While some studies have addressed the issue of misclassified insurance status, these draw on the fact that they are checking insurance for a specific point in time. Given the CPS asks about “insurance in the last year,” it makes sense that the recall errors in CPS would be different than those being asked about “insurance now.” It is possible that persons who had insurance at some point during the prior year (and perhaps for only part of the year) and no longer have it at time of survey would not indicate that they had that insurance, thinking instead of their current status. Our adjustments are based on trying to get back to the “ever insured in prior year” concept, as asked by the Current Population Survey.
10 The derivation of the Medicaid control totals and its use in adjusting the file is described in detail in the Technical Appendix to this document.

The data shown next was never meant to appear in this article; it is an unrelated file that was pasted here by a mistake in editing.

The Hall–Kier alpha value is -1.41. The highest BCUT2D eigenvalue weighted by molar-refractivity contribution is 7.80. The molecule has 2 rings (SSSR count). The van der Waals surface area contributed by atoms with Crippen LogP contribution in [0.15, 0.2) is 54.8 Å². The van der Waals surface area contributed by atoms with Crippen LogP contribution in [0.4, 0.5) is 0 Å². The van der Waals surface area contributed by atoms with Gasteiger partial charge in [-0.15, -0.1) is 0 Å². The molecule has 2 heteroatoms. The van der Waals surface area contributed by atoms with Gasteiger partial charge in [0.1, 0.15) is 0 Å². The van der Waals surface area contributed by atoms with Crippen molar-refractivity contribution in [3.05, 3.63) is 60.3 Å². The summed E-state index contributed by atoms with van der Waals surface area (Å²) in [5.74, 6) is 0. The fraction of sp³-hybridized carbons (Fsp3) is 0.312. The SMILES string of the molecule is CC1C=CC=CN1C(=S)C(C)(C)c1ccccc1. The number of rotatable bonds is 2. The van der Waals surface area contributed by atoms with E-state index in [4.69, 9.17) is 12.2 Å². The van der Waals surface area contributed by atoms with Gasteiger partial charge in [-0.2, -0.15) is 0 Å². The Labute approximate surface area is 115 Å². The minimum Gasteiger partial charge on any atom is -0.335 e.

11 While MSIS data has approximately 47 million ever covered in FY 01, data from CMS (2003 CMS Statistics, found at http://www.cms.hhs.gov/researchers/pubs/03cmsstats.pdf, Table 11) comes in with 44.3 million eligibles (persons receiving benefits + non users) in FY 01, 51.0 million in FY 02, and 53.0 million in FY 03. data compendium comes in slightly lower with 46 million ever enrolled in FY 01, and projections of 49 and 51 million for FY 02 and FY 03, respectively. In addition, it has point in time totals at 39.9 million for FY 02 and 41.4 million for FY 03.
12 See “Table 14: Uninsured Impact in Millions of Persons,” section 3.3 of the Technical Appendix.
13 See footnote #10 for different estimates of Medicaid enrollment from CMS.
14 See Table 2 – unpublished AHRQ tabulations of MEPS.
15 “How Many People Lack Health Insurance and For How Long?,” Congressional Budget Office, May 2003 (http://www.cbo.gov/showdoc.cfm?index=4210&sequence=0)
16 “Uncovering the Missing Medicaid Cases and Assessing their Bias for Estimates of the Uninsured,” Kathleen Call, et al., Inquiry 38: 396-408 (Winter 2001/02)
17 “Under-Reporting of Medicaid and Welfare in the Current Population Survey,” Jacob Alex Klerman, Jeanne S.